Principles of consent: Children and Young People (Scotland)
From here you can access specific guidance on the principles of consent by and on behalf of children and young people in Scotland. We include information on involving children and young people in the consent process including when to seek assent.
Select the headings below to find out more:
The Medicines for Human Use (Clinical Trials) Regulations prohibit children under the age of 16 from giving consent to take part in a Clinical Trial of an Investigational Medicinal Product (CTIMP).
Those who are able to give consent on behalf of children / young people under 16, to take part in a CTIMP, in the UK are:
- Parent or someone with parental responsibility (agreement of only one parent is required).
- Personal legal representative i.e. a person not connected with the conduct of the trial who is suitable to act as the legal representative by virtue of their relationship with the child / young person, and is available and willing to do so.
A legal representative should only ever be approached if someone with parental responsibility cannot be contacted prior to the proposed inclusion of the child / young person, by reason of the urgent nature of the treatment provided as part of the trial. If a personal legal representative is not available:
- Professional legal representative i.e. a doctor responsible for the medical treatment of the child / young person if they are independent of the study, or a person nominated by the healthcare provider.
You must ensure that parents or legal representatives:
- Understand that you are asking them to give consent on behalf of the child / young person.
- Understand the objectives, risks and inconveniences of the trial and the conditions under which it is to be conducted.
- Have been informed of the right to withdraw the child / young person from the trial at any time.
- Have a contact point where further information about the trial can be obtained.
Children and young people should be involved in the decision-making process whenever possible. You should ensure that they receive information about your trial, which is understandable to them (visit 'Children's / young people's wishes and assent' below).
Young people over 16 are presumed to be capable of giving consent on their own behalf to participate in Clinical Trials of Investigational Medicinal Products (CTIMPs).
Any young person, over 16, who is not capable of giving consent, should only be included in a CTIMP in the UK in line with the adult provisions of the Medicines for Human Use (Clinical Trials) Regulations. For guidance visit 'Principles> Adults with incapacity (Scotland)> CTIMPs'.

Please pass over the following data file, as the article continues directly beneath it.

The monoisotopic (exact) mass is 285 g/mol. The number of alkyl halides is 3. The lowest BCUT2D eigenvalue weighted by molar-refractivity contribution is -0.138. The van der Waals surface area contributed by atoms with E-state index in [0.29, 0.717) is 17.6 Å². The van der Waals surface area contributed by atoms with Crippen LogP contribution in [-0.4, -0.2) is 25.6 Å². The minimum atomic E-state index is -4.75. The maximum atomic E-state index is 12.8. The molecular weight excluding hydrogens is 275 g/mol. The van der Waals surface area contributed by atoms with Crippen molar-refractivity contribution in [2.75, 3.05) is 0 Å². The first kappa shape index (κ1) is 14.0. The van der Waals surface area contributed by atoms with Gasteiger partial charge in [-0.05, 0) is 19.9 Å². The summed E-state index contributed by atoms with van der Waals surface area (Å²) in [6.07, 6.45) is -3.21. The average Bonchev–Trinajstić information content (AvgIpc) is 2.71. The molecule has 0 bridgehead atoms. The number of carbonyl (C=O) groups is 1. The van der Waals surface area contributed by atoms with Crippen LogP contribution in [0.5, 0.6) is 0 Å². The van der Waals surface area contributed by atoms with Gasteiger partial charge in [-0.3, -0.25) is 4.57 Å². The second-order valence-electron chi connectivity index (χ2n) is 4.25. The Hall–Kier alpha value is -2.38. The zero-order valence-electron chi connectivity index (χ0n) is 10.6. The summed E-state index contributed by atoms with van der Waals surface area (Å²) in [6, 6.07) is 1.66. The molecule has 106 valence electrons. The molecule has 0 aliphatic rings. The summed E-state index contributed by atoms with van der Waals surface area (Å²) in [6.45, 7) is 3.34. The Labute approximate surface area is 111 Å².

There is no specific provision in Scots law governing a child's right to consent to take part in research, other than a Clinical Trial of an Investigational Medicinal Product (CTIMP), i.e. consent for non-CTIMPs.
Consent for treatment
- Young people aged 16 and over are deemed to be competent to give consent for medical treatment unless proven otherwise.
- Children and young people under 16 have a statutory right to give consent to surgical, medical or dental procedures or treatments if they are deemed, by a medical practitioner, to be competent to do so.
- The Children (Scotland) Act permits parents (or those with parental responsibility) to give consent on behalf of a young person under 16 who is not competent. Consent of only one parent is required.
Consent for research
- It is commonly accepted that we can extrapolate a child / young person's right to give consent for treatment, to give them the right to give consent to take part in non-CTIMP research.
- It is commonly assumed that they also have a legal right to object to participation.
A child / young person's right to give consent is dependent upon their capacity to understand the specific circumstances and details of the research being proposed, which in turn will relate to the complexity of the research itself.
Children and young peoples' competence may well be reflected in their ability or otherwise to understand and assess risk.
Competence to understand will be heavily influenced by how the information is presented to the child or young person, and the language used. You must ensure that you maximise a child / young person's chances of understanding what is involved in your study.